Harmon Gilson Brown

10 February 1830–20 August 1894 (Age 64)
Mexico, Mexico, Oswego, New York, United States

The Life of Harmon Gilson

When Harmon Gilson Brown was born on 10 February 1830, in Mexico, Mexico, Oswego, New York, United States, his father, Charles Brown, was 56 and his mother, Ann Christian, was 47. He married Harriet Louise Van Blaricum in 1852. They were the parents of at least 2 sons and 2 daughters. He lived in Jackson Township, Steuben, Indiana, United States in 1880. He died on 20 August 1894, in Doland, Spink, South Dakota, United States, at the age of 64, and was buried in Doland Cemetery, Doland, Spink, South Dakota, United States.

Photos & Memories (2)

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Family Time Line

Harmon Gilson Brown
1830–1894
Kerenhappuch Carrie M. Wallin
1847–1920
Marriage: 4 May 1879
Jennie E. Brown
1861–
Orla Almond Brown
1873–1956
Calvin Brown
1876–
Melza Clinton Brown
1880–1960
Orla Almond Brown
1880–
Guy Harmon Brown
1886–1957
Carrie May Brown
1893–1898

Spouse and Children

    Male1830–1894Male

    Kerenhappuch Carrie M. Wallin

    Female1847–1920Female

MARRIAGE
4 May 1879
Jackson, Jackson, Michigan, United States
children

(7)

    Jennie E. Brown

    Female1861–Female

    Male1873–1956Male

    Calvin Brown

    Male1876–Male

    Male1880–1960Male

    Orla Almond Brown

    Male1880–Male

+2 More Children

Parents and Siblings

    Charles Brown

    Male1774–1861Male

    Ann Christian

    Female1782–1844Female

siblings

(11)

    Sally Brown

    Female1802–1833Female

    Charles Brown Jr

    Male1806–1851Male

    Phebe A Brown

    Female1810–1890Female

    Lydia Brown

    Female1814–1898Female

    Robert Brown

    Male1815–Male

+6 More Children

World Events (8)

1832 · The Black Hawk War

Age 2

Convinced that a group of Native American tribes were hostile, The United States formed a frontier militia to stop them in their tracks. Even though Black Hawk was hoping to avoid bloodshed while trying to resettle on tribal land, U.S. officials opened fire on the Native Americans. Black Hawk then responded to this confrontation by successfully attacking the militia at the Battle of Stillman's Run and then left northward. After a few months the militia caught up with Black Hawk and his men and defeated them at the Battle of Wisconsin Heights. While being weakened by hunger, injuries and desertion, Black Hawk and the rest of the many native survivors retreated towards the Mississippi. Unfortunately, Black Hawk and other leaders were later captured when they surrendered to the US forces and were then imprisoned for a year.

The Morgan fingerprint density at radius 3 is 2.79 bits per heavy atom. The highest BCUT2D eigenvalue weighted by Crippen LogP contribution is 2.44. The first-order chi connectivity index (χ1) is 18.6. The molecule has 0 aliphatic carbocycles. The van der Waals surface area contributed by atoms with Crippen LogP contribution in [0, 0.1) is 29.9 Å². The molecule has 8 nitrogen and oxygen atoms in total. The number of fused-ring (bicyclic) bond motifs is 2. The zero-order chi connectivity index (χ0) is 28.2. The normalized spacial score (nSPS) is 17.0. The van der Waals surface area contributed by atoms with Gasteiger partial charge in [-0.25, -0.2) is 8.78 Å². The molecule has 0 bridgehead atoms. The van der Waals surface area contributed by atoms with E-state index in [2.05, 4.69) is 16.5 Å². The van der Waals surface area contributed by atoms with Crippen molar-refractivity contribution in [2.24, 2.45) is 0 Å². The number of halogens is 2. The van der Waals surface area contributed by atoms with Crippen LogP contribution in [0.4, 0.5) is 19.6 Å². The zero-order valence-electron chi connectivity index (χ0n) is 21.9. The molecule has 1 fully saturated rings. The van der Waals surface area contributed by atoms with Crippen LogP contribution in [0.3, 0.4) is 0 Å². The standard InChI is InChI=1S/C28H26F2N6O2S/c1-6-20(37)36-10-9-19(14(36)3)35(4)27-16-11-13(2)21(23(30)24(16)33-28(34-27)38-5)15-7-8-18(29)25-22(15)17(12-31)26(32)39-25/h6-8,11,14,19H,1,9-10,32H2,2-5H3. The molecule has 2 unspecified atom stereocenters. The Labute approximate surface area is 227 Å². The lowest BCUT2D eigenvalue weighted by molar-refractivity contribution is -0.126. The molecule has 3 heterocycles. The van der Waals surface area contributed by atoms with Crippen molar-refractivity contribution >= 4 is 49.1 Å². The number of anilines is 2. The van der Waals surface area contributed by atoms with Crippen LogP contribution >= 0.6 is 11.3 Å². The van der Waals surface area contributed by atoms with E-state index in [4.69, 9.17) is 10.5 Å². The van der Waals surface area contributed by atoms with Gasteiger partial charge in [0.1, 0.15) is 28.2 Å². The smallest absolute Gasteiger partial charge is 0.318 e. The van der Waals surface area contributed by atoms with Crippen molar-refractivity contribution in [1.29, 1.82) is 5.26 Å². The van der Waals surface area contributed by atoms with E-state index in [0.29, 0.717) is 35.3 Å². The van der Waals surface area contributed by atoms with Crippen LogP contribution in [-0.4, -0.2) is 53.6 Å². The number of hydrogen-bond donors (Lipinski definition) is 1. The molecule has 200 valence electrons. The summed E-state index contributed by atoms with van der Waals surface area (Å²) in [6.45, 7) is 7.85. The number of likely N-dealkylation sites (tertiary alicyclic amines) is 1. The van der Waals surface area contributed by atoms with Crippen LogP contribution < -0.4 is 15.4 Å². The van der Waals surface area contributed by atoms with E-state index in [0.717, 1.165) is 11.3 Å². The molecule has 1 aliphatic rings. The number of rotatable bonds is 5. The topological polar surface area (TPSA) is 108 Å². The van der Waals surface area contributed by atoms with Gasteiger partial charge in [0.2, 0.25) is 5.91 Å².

1836 · The Massive Internal Improvements Act

Age 6

The Massive Internal Improvements Act of 1836 loaned Indiana $10,000,000 to create infrastructure such as canals, railroads, and roads across the state. The act was signed by Whig Governor Noah Noble and passed by the Indiana General Assembly. However, the financial crisis known as the Panic of 1837 thwarted these plans as costs ballooned. Construction on the infrastructure was not completed and the state debt rapidly increased.
1851 · Constitution of 1851

Age 21

Due to the state’s financial crisis during the previous decade and growing criticism toward state government. Voters approve the Constitution of 1851 which forbade the state government from going into debt.

Name Meaning

English, Scottish, and Irish: generally a nickname referring to the color of the hair or complexion, Middle English br(o)un, from Old English brūn or Old French brun. This word is occasionally found in Old English and Old Norse as a personal name or byname. Brun- was also a Germanic name-forming element. Some instances of Old English Brūn as a personal name may therefore be short forms of compound names such as Brūngar, Brūnwine, etc. As a Scottish and Irish name, it sometimes represents a translation of Gaelic Donn. As an American family name, it has absorbed numerous surnames from other languages with the same meaning.

Dictionary of American Family Names © Patrick Hanks 2003, 2006.

Possible Related Names

Sources (3)

  • Gilson Brown, "United States Census, 1880"
  • H. G. Brown, "Michigan, Marriages, 1868-1925"
  • Gilson Brown in entry for Guy Brown and Cora Reed, "Michigan, Marriages, 1868-1925"

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